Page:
Saturday, July 10, 2010

What's on my easel?

Here are the initial stages of an oil painting that was begin July 2010.
Here is an idea I started playing with several years ago and then put away. It's about a high light coming through a window and a situation that yet is to be resolved.
The next stage is a full size cartoon that works out the piece. This stage done on tracing paper and works out details. For example the figure is in a setting and there are some difficult perspective issues that have to be worked out.
The cartoon is transferred to a prepared canvas. (I use 2 coats of acrylic gesso and sand each coat). I transfer by rubbing charcoal over the back of the thin tracing paper and taping it into position on the canvas. I often use a larger canvas than the initial idea in case the painting goes where I hadn't planned. I then use a 5H pencil and a stylus and go over the figure etc on the cartoon. This roughly transfers the design to the canvas.
This is where I am at this point. I redraw very carefully the figure an other major elements. I use prismacolor with a very sharp points. This drawing is done to establish tones and lines (not color). I use prsimacolor because it doesn't bleed through the oil paint like graphite pencil does. (Never use graphite pencil as an underdrawing on an oil). I don't use charcoal because I like a tighter line than most charcoal provides.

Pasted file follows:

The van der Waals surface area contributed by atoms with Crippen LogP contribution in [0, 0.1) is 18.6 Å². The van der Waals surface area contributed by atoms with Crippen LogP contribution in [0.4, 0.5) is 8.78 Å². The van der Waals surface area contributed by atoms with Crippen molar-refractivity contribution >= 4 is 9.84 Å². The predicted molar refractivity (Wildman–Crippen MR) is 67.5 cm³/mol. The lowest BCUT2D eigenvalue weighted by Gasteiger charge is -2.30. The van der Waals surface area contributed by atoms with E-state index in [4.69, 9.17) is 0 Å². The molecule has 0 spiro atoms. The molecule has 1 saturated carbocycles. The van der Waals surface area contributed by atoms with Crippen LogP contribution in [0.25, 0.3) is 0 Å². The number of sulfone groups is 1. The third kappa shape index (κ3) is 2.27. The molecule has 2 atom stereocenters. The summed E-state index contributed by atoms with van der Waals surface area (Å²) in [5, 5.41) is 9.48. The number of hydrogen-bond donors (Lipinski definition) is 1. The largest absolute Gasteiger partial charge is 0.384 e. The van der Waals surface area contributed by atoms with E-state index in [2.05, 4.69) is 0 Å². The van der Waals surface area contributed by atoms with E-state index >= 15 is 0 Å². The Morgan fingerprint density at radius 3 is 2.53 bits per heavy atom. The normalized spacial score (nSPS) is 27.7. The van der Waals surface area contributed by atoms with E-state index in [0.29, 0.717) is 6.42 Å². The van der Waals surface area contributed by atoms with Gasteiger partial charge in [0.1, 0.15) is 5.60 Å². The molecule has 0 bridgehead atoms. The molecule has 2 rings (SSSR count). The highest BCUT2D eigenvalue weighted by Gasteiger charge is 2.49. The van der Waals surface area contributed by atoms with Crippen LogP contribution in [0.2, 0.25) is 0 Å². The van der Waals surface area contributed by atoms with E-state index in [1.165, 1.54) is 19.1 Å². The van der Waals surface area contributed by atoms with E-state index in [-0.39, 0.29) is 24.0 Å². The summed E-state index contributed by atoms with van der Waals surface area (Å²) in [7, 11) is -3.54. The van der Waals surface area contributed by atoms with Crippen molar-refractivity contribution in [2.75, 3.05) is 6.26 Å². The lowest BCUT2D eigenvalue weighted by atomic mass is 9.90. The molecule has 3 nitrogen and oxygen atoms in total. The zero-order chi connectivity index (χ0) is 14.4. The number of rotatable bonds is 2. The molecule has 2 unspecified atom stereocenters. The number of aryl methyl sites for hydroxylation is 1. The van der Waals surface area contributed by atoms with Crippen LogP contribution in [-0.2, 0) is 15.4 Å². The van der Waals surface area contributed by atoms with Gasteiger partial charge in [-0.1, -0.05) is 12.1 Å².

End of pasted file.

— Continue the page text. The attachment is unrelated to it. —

After this drawing is done I'll fix it and move to an isolating varnish step--more on that in later posts.
IMPORTANT: click on images to enlarge.

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Blogger dianne said...

Sorry dear Painter for taking such a long time to come over here and look at your latest work, you may have noticed that I received a lengthy comment from a friend who has been absent from my life for some time now, it took me completely by surprise and threw me into more than a little confusion...

This work is very interesting, thank you for explaining the process, I can see that you have gone to great lengths to get the scale correct in the dimensions of the window and alcove of the cartoon scene. I had no idea that so much preparation went into the process of producing a beautiful oil painting, but I am learning that fine art of your high standard cannot be rushed. I look forward to the next step. :) xoxo ♥

July 11, 2010 at 10:00 PM  

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